6. 6. Africa’s Smart City Council’s Vision – make Cape Town a Smart City Required outcomes for 2001 - 2004 Citizens to deal with local government services Cape Town recognised as the leading South in an integrated manner (eg. via one-stop African city in the use of information and shops) communications technology for city management (IT enabled organisation) Local government more customer friendly and citizen oriented ICT widely used in the city achieving its strategic priorities (i.e reducing crime, Improved and informed decision making combating HIV/ Aids, promoting job creation processes and tourism & free basic services) Growth and retention of the IT industry in the Policy and regulatory environment that is city conducive to electronic commerce, protection More people skilled in IT operating within the of intellectual property rights, and an enabling economy of the city legal framework for the digital transformation Reduction of the digital divide due to the of local government operations and society widespread availability of public access to achieved Information and Communications technologies Services accessible by multiple technologies, (ICT) including web sites accessible from PCs, Local government, the politicians and the kiosks, cellular phone and call/ contact officials more accessible centres. IT organisation that provides world class IT Highly cost effective and efficient local services to local government and local government government related organisations.
  7. 7. Africa’s Smart City
  8. 8. Africa’s Smart City The President says…. “An important area being addressed under NEPAD is the issue of using Information and Communication Technology to leapfrog the development of the continent forward. In order for Africa to benefit from the globalisation process and the information age, ICT infrastructure development on the continent is vital. At the national level, as we are certainly aware that the effective use of ICT in any country impacts strongly on the productivity and competitiveness of that economy as well as the ability of government to deliver on its social goals.”
  9. 9. Africa’s Smart City SMART CITY RELATED PROJECTS From Strategy to Implementation
  10. 10. Africa’s Smart City The strategy encompasses many projects that drive the city a smart city Some of the smart city projects currently underway Interactive PC’s for and Councilors transaction e-Project Suite enabled web Digital Digital Internal infrastructure signatures Business Smart City Architecture, Centres Work Group Council standardisati Agenda’s Legislation on and External and reports Review consolidation Kulisa Smart City online Projects Project Steering Open Committee Content DSP Innovative Democracy Management Partnership BEE Electronic Project Strategy Intranet and agendas and Tourism e- (Government, Portal registry E- Business NGO, Private, development IT service Transactions project community) Online provider Bill Bandwidth E- Services strategy Barn Government Directory Training Centre of Cape On Line Cape On Line strategy Excellence e-City External Projects City/People e- Policy & e- Leadership Development Government Regulatory Governance Internal Environment Project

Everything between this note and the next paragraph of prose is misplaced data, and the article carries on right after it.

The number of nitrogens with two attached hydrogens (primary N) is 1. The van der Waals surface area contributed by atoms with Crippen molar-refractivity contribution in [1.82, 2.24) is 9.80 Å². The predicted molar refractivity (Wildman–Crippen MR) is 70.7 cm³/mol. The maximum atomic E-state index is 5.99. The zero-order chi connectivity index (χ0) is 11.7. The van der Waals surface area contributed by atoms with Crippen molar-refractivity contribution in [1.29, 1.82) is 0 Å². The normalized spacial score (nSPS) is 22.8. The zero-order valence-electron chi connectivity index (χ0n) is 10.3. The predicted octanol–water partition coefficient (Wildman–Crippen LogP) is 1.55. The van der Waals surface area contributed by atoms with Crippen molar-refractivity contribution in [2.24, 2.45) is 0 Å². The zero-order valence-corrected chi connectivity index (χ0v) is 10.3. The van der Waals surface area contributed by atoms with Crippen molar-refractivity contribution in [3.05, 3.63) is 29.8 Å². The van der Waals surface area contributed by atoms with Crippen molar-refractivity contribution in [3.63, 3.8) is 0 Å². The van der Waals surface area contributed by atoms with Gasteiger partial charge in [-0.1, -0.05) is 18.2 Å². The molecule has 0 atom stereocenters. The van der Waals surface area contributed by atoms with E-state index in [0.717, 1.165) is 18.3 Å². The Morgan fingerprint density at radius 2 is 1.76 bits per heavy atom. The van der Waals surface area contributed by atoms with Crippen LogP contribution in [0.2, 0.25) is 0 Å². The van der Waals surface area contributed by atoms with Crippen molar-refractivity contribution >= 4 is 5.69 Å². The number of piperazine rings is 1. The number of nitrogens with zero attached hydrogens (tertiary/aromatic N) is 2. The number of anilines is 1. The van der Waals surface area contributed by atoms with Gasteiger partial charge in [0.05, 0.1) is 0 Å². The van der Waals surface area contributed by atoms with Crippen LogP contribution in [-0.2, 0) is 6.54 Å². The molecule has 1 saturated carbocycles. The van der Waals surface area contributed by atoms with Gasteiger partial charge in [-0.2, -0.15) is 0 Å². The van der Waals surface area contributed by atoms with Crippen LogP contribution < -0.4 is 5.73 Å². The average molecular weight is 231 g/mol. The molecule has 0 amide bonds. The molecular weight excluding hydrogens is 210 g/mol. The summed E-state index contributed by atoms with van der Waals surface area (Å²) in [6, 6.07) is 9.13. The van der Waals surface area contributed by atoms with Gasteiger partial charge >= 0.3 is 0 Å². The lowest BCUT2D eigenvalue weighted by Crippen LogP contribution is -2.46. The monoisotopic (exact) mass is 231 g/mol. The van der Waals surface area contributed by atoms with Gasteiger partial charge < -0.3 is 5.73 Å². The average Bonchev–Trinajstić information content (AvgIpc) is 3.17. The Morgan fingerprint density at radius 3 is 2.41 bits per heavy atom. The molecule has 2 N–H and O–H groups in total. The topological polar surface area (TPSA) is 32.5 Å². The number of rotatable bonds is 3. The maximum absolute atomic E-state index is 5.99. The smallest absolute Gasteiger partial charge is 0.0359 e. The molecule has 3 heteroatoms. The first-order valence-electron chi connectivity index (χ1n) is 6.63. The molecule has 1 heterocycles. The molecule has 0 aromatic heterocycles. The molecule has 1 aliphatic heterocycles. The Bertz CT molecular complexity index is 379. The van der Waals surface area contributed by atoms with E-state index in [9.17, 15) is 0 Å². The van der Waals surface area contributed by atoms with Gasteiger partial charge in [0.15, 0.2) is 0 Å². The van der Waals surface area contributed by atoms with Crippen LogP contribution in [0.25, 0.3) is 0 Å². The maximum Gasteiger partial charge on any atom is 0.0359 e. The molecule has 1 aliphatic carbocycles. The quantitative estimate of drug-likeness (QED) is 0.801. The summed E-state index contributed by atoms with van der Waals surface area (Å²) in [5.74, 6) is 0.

11. 11. Africa’s Smart City Project Ukuntinga E-Government Project Ukuntinga: Implementing SAP ERP in record time The City of Cape Town is the first local authority in South Africa to perform a large scale SAP implementation
  12. 12. Africa’s Smart City Implementing SAP in record time 18 month implementation of including HR and Payroll, Financial Accounting, Management Accounting, Asset Management (FI/CO), Materials Management and Procurement, Real Estate, Plant Maintenance, Revenue Management and E-Government Billing (SAP ISU-CCS). Cost: R300 Million + Number of SAP users: 6000 First Release: 10 months (HR and Payroll, Financial Accounting, Management Accounting, Asset Management (FI/CO), Materials Management and Procurement) This must rank as one of the largest Local Government initiatives in the world - I have been unable to identify any other project at a Local Government level anywhere in the world to match this programme in size Donovan Muller – Accenture Partner